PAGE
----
The State of Oregon (Oregon) by and through its Department of State Lands, its Department of Water Resources, its Department of Fish & Wildlife, its Department of Land Conservation and Development, its Department of Environmental Quality, its Department of Energy, and its Parks and Recreation Department and the Federal Energy Regulatory Commission (Commission), as parties to this Memorandum of Understanding, hereby acknowledge and declare as follows: Read Full MOU.
The ocean, our coasts, and the Great Lakes provide jobs, food, energy resources, ecological services, recreation, and tourism opportunities, and play critical roles in our Nation’s transportation, economy, and trade, as well as the global mobility of our Armed Forces and the maintenance of international peace and security.
This order adopts the recommendations of the Interagency Ocean Policy Task Force, except where otherwise provided in this order, and directs executive agencies to implement those recommendations under the guidance of a National Ocean Council.
In order to better meet our Nation’s stewardship responsibilities for the ocean, our coasts, and the Great Lakes, President Obama established the Interagency Ocean Policy Task Force (Task Force) on June 12, 2009. The Task Force is composed of 24 senior-level officials from executive departments, agencies, and offices across the Federal government and led by the Chair of the Council on Environmental Quality (CEQ). The President charged the Task Force with developing recommendations to enhance our ability to maintain healthy, resilient, and sustainable ocean, coasts, and Great Lakes resources for the benefit of present and future generations.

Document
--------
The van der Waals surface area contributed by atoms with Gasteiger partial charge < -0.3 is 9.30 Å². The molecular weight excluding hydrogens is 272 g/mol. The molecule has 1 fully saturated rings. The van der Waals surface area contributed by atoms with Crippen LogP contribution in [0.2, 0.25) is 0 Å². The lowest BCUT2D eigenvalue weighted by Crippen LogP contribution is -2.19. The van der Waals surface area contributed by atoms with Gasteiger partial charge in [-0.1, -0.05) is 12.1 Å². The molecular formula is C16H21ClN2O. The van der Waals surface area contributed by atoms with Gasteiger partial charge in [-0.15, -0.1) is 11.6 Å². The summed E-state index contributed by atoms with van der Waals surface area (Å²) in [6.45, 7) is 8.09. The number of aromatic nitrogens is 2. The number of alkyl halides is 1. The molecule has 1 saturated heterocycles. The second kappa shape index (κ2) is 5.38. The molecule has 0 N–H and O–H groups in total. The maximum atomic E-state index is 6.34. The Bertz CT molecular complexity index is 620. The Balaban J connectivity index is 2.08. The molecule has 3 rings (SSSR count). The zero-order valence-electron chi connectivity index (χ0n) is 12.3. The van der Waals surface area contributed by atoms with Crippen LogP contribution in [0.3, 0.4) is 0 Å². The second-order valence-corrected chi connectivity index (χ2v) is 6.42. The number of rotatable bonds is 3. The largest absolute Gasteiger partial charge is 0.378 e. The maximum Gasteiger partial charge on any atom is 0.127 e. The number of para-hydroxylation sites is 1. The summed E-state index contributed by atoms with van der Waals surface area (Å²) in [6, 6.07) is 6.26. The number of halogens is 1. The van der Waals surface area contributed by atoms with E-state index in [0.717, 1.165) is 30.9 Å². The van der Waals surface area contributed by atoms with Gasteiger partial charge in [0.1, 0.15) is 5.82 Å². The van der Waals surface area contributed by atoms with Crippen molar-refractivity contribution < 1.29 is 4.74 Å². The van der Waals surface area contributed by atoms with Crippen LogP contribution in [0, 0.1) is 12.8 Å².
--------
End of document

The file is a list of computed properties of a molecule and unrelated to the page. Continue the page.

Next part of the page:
The National Ocean Council is a dual Principal- and Deputy- level committee. Membership of the NOC initially includes the following, with additional officers designated by the Co-Chairs as needed: